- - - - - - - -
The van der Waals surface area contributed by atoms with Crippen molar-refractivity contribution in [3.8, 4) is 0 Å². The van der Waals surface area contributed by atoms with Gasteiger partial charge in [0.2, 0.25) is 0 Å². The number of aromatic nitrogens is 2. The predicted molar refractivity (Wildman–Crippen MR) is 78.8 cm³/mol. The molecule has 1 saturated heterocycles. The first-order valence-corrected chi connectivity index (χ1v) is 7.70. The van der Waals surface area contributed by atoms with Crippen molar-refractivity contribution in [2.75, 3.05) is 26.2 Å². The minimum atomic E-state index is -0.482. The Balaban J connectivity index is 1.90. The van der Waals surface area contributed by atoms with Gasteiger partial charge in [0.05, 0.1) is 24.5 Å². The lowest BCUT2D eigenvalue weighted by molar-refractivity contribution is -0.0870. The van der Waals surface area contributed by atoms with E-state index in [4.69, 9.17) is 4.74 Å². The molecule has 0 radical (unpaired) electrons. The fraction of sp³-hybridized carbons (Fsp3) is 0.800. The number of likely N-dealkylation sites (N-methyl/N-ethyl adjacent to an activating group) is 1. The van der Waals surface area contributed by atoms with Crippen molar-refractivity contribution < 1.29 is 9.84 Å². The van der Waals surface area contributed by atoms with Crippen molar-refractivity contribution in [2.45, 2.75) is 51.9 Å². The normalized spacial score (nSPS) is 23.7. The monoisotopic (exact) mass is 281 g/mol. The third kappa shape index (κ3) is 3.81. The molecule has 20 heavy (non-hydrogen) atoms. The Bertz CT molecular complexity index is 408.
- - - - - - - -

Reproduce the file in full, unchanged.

The van der Waals surface area contributed by atoms with Crippen molar-refractivity contribution in [3.8, 4) is 0 Å². The van der Waals surface area contributed by atoms with Gasteiger partial charge in [0.2, 0.25) is 0 Å². The number of aromatic nitrogens is 2. The predicted molar refractivity (Wildman–Crippen MR) is 78.8 cm³/mol. The molecule has 1 saturated heterocycles. The first-order valence-corrected chi connectivity index (χ1v) is 7.70. The van der Waals surface area contributed by atoms with Crippen molar-refractivity contribution in [2.75, 3.05) is 26.2 Å². The minimum atomic E-state index is -0.482. The Balaban J connectivity index is 1.90. The van der Waals surface area contributed by atoms with Gasteiger partial charge in [0.05, 0.1) is 24.5 Å². The lowest BCUT2D eigenvalue weighted by molar-refractivity contribution is -0.0870. The van der Waals surface area contributed by atoms with E-state index in [4.69, 9.17) is 4.74 Å². The molecule has 0 radical (unpaired) electrons. The fraction of sp³-hybridized carbons (Fsp3) is 0.800. The number of likely N-dealkylation sites (N-methyl/N-ethyl adjacent to an activating group) is 1. The van der Waals surface area contributed by atoms with Crippen molar-refractivity contribution < 1.29 is 9.84 Å². The van der Waals surface area contributed by atoms with Crippen molar-refractivity contribution in [2.45, 2.75) is 51.9 Å². The normalized spacial score (nSPS) is 23.7. The monoisotopic (exact) mass is 281 g/mol. The third kappa shape index (κ3) is 3.81. The molecule has 20 heavy (non-hydrogen) atoms. The Bertz CT molecular complexity index is 408.